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Educators rally in Vancouver in support of Black Lives Matter

Neither rain nor pandemic could stop educators from gathering in east Vancouver on Friday to protest what they describe as a foundation of racism that undercuts some of the community’s most vulnerable people — its children.

Dozens of educators gathered at Mill Plain Boulevard and Chkalov Drive late Friday afternoon in solidarity with Black Lives Matter Seattle, which urged Washingtonians to strike and march in opposition to violence against black people in America.

The east Vancouver demonstration and another one Friday near Hudson’s Bay High School are the latest in two weeks of demonstrations since the death of George Floyd in the custody of Minneapolis police officers.

The Washington Education Association, the state’s teacher union, encouraged its members to protest white supremacy and police brutality against black people. Locally, teachers gathered at several spots along Mill Plain Boulevard, waving signs in support of the Black Lives Matter movement.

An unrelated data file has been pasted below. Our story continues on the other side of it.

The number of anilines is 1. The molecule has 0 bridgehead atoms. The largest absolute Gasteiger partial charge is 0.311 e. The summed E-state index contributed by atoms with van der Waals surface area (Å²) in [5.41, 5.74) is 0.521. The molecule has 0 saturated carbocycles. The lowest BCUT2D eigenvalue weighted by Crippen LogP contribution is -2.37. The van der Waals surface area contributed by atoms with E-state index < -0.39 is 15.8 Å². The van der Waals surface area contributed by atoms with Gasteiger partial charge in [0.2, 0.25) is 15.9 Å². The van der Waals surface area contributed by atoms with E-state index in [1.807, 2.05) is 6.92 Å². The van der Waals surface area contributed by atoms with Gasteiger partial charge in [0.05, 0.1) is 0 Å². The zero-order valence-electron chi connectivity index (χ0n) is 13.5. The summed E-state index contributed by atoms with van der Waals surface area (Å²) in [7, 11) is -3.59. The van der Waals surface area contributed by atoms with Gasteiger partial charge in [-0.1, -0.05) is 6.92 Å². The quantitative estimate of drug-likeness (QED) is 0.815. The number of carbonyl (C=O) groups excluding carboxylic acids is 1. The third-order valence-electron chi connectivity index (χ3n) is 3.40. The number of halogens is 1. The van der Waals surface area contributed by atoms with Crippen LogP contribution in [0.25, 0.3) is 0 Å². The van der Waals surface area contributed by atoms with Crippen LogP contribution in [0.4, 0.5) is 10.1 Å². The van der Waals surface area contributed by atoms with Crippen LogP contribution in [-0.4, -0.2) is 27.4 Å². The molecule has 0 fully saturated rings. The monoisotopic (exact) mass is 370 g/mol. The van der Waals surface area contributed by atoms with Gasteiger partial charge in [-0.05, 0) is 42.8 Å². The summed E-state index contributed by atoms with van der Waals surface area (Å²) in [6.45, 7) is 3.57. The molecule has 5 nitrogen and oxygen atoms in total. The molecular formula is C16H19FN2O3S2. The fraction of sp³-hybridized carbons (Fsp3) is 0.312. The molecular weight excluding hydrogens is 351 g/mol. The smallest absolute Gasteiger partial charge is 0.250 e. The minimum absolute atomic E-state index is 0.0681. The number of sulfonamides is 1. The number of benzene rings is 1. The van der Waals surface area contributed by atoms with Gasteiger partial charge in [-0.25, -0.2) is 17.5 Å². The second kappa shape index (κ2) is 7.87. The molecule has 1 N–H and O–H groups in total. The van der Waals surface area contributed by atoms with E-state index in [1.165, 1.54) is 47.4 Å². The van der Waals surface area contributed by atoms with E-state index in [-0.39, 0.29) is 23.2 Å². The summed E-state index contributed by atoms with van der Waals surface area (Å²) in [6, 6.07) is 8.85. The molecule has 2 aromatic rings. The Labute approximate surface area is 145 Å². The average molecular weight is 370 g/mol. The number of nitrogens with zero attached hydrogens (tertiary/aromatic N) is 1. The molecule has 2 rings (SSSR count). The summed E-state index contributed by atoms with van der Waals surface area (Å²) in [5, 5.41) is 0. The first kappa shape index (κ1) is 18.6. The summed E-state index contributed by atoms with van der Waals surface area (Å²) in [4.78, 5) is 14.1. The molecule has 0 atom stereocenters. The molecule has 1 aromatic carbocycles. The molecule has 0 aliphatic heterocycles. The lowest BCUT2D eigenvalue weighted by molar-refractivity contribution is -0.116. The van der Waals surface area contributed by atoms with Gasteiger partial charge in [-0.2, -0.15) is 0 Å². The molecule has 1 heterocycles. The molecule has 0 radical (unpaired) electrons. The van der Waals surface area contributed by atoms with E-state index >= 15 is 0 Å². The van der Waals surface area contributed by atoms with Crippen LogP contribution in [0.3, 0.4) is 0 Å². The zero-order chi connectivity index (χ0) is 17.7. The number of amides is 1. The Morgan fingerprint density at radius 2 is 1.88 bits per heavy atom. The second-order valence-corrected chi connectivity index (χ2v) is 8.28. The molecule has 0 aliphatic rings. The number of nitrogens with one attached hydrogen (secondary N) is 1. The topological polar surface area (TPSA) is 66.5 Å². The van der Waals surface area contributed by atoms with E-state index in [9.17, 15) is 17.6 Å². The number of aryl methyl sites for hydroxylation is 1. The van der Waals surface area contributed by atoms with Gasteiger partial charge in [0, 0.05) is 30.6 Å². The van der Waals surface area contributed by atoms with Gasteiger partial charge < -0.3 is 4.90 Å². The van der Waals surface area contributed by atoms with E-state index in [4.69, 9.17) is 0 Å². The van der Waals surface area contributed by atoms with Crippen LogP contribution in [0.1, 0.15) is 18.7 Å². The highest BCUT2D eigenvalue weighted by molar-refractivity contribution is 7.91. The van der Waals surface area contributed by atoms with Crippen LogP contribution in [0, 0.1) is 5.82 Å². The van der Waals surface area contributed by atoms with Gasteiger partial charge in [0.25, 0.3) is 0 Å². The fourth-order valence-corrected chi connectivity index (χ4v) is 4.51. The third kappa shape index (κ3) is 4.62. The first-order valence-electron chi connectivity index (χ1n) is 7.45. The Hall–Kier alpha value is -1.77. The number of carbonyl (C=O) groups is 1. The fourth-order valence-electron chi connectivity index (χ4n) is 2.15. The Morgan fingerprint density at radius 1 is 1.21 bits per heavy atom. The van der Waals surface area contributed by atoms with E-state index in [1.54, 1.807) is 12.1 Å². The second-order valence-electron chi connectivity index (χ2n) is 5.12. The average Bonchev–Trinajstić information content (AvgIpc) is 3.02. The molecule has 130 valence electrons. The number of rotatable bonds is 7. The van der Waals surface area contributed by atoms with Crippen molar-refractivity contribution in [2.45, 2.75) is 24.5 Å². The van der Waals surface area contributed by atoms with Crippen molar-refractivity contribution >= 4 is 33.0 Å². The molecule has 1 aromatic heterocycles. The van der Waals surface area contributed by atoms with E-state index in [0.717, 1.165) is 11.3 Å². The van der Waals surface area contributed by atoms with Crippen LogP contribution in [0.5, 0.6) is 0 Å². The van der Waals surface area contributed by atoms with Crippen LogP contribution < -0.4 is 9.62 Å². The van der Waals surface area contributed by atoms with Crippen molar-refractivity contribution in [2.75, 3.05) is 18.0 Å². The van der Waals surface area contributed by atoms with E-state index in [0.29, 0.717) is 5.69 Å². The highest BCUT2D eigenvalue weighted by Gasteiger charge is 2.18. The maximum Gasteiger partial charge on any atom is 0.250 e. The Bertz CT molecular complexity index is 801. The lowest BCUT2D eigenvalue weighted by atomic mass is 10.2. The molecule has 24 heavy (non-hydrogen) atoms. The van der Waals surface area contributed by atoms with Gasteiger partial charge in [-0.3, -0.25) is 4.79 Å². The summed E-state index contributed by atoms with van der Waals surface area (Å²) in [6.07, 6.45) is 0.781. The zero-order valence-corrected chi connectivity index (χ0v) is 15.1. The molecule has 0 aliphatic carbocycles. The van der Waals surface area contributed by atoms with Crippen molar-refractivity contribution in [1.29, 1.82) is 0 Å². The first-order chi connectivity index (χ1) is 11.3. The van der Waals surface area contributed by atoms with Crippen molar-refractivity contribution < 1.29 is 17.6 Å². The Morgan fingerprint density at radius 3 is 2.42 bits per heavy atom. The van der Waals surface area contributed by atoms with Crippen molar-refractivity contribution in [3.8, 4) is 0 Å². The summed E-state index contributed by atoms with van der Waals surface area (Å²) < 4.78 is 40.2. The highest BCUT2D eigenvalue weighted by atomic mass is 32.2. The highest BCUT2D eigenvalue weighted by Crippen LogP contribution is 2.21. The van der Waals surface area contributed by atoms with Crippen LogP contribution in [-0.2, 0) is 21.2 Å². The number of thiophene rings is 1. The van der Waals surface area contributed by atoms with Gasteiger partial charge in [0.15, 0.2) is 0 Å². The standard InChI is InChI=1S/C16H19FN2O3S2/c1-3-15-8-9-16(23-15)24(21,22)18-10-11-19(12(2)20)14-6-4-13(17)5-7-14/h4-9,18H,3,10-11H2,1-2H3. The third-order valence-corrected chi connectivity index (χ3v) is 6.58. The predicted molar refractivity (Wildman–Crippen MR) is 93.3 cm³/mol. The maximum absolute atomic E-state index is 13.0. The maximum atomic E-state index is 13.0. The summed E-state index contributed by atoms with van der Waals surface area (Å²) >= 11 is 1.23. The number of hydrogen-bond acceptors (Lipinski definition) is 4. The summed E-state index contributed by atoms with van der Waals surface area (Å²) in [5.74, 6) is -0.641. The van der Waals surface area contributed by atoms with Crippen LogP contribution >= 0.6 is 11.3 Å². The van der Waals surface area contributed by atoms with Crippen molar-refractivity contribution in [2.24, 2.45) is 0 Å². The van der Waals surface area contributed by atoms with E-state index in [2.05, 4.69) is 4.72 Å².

“Education should be a place where black lives matter,” said Carmela Lemon, a first-grade teacher at Mill Plain Elementary School. “(Students) need to know America has a history of injustice.”

The rally followed calls by state education officials to examine practices and policies around race, particularly in light of the novel coronavirus pandemic. State Superintendent Chris Reykdal spoke in an address this week about equity in schools, and Vancouver Public Schools announced a new equity initiative to review how schools support students of color.

Bill Beville, president of the Evergreen Education Association, said it’s no longer good enough for educators to be opposed to racism, but to actively work against racist practices in schools.

“We’re actively dismantling structures that prevent people of color from advancing and getting equitable and fair treatment,” Beville said.

Jay Ramos, a science teacher in Evergreen Public Schools, waved as drivers honked as they headed past. He carried a sign reading “Racism is so American, that if you protest it people think you’re protesting America.”

“We have an opportunity to shape the future,” Ramos said. “Nothing will change unless you speak out.”

Charlotte Lartey teaches in the career and technical education program at Washougal High School. Lartey said her black students face racist slurs in the halls, and that she herself has been a victim of micro-aggressions by white staff, like playing with her colorfully dyed braids.

“It’s open,” Lartey said. “It’s out in the open.”

Lartey called on educators at all levels to hold their colleagues accountable if they make racist comments, touch a black student’s hair or use racial slurs. That’s the difference between opposing racism passively, she said, and being anti-racist.

“It’s not enough to rely on policies,” she said.


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